Brotherhood of War was the highest grossing film ever in Korea at the time of release and it is easy to see why. It’s is big. It has battle scenes of visceral intensity to rival Saving Private Ryan, soaring orchestral strings and seething crowd scenes that make Gone with the Wind look like an amateur, suburban theatre production. Even the steam coming off an idling locomotive looks epic.
The core of the film is the relationship of two brothers, Jin-tae and Jin-seok, press-ganged into service against the advancing Communist Army. With early scenes showing the brothers’ carefree life in Seoul, you just know that things are going to get ugly. And believe me they do. Brotherhood contains lots of explosions, visceral dismemberment and dying – pretty much in that order.
The older brother, Jin-tae, sets about getting his brother sent home. However, his methods bring him a little too close to the abyss, much to the disgust of his younger brother.
Jang Dong-geon (The Coast Guard) is outstanding as the older brother, Jin-tae, whose sacrifices for his younger sibling are corrupted by war. Call me old school, but he has all the bearing, charisma (and haircut) of a young Chow Yun Fat circa A Better Tomorrow. His brother, Jin-seok, is played by a somewhat blank-faced Won Bin. However, one can easily mark this down as a valid response to the horrors of war and his brother’s increasingly monstrous behaviour.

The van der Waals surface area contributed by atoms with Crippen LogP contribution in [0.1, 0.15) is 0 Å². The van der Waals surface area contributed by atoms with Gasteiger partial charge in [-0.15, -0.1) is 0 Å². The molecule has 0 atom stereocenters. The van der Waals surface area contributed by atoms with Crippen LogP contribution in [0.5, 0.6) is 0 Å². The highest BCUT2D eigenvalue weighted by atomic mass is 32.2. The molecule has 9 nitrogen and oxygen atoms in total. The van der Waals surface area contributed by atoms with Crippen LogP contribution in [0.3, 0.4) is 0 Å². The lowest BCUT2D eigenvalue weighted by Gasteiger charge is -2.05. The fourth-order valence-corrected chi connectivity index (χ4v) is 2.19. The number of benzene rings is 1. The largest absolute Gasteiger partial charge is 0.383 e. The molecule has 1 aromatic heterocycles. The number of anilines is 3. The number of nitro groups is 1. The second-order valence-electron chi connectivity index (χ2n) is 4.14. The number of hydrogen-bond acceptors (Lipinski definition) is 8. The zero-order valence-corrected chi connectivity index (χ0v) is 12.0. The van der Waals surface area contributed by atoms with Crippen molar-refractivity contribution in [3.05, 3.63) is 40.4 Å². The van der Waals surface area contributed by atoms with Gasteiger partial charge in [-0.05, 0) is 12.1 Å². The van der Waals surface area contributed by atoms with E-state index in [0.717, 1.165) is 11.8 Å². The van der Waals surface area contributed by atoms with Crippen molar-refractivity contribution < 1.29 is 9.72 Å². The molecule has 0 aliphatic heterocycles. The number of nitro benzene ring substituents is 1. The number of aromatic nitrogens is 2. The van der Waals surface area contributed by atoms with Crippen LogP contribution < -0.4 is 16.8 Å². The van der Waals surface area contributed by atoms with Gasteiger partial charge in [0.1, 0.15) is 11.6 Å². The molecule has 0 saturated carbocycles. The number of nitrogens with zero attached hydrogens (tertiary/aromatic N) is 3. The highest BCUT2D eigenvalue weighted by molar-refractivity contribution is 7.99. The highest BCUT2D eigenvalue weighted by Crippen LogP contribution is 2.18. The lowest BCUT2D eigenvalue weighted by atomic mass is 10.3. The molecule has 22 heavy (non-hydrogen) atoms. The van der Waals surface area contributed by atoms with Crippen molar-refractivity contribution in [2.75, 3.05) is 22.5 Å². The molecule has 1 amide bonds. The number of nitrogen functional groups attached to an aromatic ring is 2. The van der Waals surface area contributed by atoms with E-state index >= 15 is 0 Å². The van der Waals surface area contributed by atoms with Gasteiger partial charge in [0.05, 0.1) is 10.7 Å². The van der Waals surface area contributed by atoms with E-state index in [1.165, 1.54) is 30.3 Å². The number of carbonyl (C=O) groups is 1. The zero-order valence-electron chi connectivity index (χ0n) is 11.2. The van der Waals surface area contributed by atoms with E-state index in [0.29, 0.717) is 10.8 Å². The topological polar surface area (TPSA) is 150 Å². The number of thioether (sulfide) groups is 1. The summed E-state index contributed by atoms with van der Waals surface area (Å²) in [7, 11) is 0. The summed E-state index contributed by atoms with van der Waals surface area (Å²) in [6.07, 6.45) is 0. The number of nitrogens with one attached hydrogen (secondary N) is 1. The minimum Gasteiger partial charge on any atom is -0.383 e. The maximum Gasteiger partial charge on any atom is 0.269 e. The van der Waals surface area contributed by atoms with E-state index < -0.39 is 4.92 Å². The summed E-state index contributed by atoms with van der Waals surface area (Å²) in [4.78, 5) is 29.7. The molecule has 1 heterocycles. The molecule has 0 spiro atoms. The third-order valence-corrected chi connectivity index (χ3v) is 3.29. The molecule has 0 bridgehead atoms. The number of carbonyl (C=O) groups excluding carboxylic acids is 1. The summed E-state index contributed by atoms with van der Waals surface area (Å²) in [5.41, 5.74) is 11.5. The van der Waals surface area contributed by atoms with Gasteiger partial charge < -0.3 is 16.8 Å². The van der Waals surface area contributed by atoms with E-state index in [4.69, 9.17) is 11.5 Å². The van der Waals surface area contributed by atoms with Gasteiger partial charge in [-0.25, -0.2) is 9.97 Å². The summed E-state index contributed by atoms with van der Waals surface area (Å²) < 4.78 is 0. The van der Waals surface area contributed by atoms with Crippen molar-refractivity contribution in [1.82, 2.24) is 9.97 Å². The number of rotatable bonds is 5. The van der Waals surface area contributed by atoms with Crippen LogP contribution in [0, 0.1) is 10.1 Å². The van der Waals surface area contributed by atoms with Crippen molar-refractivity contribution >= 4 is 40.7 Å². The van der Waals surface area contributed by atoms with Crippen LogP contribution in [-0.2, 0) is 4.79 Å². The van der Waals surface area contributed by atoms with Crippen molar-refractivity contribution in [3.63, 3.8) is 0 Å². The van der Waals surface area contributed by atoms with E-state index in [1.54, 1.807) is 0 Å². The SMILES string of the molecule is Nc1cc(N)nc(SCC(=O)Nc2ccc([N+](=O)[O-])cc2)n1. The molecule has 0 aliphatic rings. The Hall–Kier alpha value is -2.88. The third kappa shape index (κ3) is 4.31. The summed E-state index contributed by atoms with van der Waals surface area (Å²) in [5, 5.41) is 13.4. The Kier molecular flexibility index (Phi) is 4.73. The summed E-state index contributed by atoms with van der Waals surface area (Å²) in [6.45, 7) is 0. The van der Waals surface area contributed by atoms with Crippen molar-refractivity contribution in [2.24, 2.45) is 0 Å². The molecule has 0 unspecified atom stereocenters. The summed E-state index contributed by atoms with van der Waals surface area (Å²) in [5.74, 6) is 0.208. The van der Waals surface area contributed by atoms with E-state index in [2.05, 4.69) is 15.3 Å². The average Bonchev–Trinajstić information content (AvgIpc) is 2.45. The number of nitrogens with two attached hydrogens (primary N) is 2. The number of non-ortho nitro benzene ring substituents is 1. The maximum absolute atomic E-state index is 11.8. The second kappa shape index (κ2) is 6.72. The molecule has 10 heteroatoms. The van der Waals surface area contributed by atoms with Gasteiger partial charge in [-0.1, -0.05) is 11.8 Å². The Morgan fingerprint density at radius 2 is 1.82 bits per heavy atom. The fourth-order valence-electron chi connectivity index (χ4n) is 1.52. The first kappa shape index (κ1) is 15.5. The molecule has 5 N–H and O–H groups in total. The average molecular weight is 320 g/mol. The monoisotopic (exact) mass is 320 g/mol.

Writer-director Kang Je-gyu (Shiri) has created a visually stunning work. He uses the kind of desaturated tones and documentary, hand-held style work seen in Saving Private Ryan and Black Hawk Down to show every clod of dirt thrown up by each explosion in extreme relief. He effectively uses the passing of the seasons from a parched summer, to monsoonal rain, to snow, to accentuate the soldiers’ hardship.
Unfortunately, in an attempt to set up a big finale, Brotherhood stumbles across the line into clumsy melodrama. It’s somewhat disappointing, as up until this point the film had developed a number of interesting themes, including the fact that political ideology is very low on the combatants’ list of reasons for fighting.
Brotherhood is truly a must see experience. Its production values rival anything Hollywood has to offer and it’s fascinating to see a Hollywood sensibility filtered through a Korean film. Brotherhood’s byline is, ‘15,000 bullets, 3000 extras, 500 stunt experts’. And believe me, you see every one.